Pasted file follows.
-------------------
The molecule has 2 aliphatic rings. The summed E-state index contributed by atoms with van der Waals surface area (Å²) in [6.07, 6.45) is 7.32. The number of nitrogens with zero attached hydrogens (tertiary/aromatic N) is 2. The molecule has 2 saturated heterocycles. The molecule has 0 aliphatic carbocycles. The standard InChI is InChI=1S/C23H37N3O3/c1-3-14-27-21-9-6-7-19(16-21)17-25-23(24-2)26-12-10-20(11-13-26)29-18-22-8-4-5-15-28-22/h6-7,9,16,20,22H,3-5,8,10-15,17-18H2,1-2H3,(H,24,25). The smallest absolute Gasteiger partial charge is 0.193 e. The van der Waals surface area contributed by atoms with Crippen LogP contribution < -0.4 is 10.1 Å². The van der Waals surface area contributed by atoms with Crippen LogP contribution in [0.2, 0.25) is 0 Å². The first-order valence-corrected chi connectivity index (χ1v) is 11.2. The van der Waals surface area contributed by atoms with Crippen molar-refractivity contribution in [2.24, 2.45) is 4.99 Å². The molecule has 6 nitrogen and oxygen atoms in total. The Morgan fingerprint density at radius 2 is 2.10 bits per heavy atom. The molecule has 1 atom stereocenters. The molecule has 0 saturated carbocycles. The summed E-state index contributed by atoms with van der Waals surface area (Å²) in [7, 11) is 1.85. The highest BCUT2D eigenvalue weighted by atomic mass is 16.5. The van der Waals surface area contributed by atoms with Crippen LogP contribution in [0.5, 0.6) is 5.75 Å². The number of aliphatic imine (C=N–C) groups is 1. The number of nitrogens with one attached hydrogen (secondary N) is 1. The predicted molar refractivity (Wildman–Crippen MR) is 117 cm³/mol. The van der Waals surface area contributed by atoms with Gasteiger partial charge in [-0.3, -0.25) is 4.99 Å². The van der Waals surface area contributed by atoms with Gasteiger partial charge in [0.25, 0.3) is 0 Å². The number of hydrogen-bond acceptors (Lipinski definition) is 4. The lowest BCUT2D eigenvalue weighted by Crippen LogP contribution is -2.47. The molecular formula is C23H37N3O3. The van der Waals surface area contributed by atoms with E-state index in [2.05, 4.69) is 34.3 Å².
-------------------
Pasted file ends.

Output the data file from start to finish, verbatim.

The molecule has 2 aliphatic rings. The summed E-state index contributed by atoms with van der Waals surface area (Å²) in [6.07, 6.45) is 7.32. The number of nitrogens with zero attached hydrogens (tertiary/aromatic N) is 2. The molecule has 2 saturated heterocycles. The molecule has 0 aliphatic carbocycles. The standard InChI is InChI=1S/C23H37N3O3/c1-3-14-27-21-9-6-7-19(16-21)17-25-23(24-2)26-12-10-20(11-13-26)29-18-22-8-4-5-15-28-22/h6-7,9,16,20,22H,3-5,8,10-15,17-18H2,1-2H3,(H,24,25). The smallest absolute Gasteiger partial charge is 0.193 e. The van der Waals surface area contributed by atoms with Crippen LogP contribution < -0.4 is 10.1 Å². The van der Waals surface area contributed by atoms with Crippen LogP contribution in [0.2, 0.25) is 0 Å². The first-order valence-corrected chi connectivity index (χ1v) is 11.2. The van der Waals surface area contributed by atoms with Crippen molar-refractivity contribution in [2.24, 2.45) is 4.99 Å². The molecule has 6 nitrogen and oxygen atoms in total. The Morgan fingerprint density at radius 2 is 2.10 bits per heavy atom. The molecule has 1 atom stereocenters. The molecule has 0 saturated carbocycles. The summed E-state index contributed by atoms with van der Waals surface area (Å²) in [7, 11) is 1.85. The highest BCUT2D eigenvalue weighted by atomic mass is 16.5. The van der Waals surface area contributed by atoms with Crippen LogP contribution in [0.5, 0.6) is 5.75 Å². The number of aliphatic imine (C=N–C) groups is 1. The number of nitrogens with one attached hydrogen (secondary N) is 1. The predicted molar refractivity (Wildman–Crippen MR) is 117 cm³/mol. The van der Waals surface area contributed by atoms with Gasteiger partial charge in [-0.3, -0.25) is 4.99 Å². The van der Waals surface area contributed by atoms with Gasteiger partial charge in [0.25, 0.3) is 0 Å². The number of hydrogen-bond acceptors (Lipinski definition) is 4. The lowest BCUT2D eigenvalue weighted by Crippen LogP contribution is -2.47. The molecular formula is C23H37N3O3. The van der Waals surface area contributed by atoms with E-state index in [2.05, 4.69) is 34.3 Å².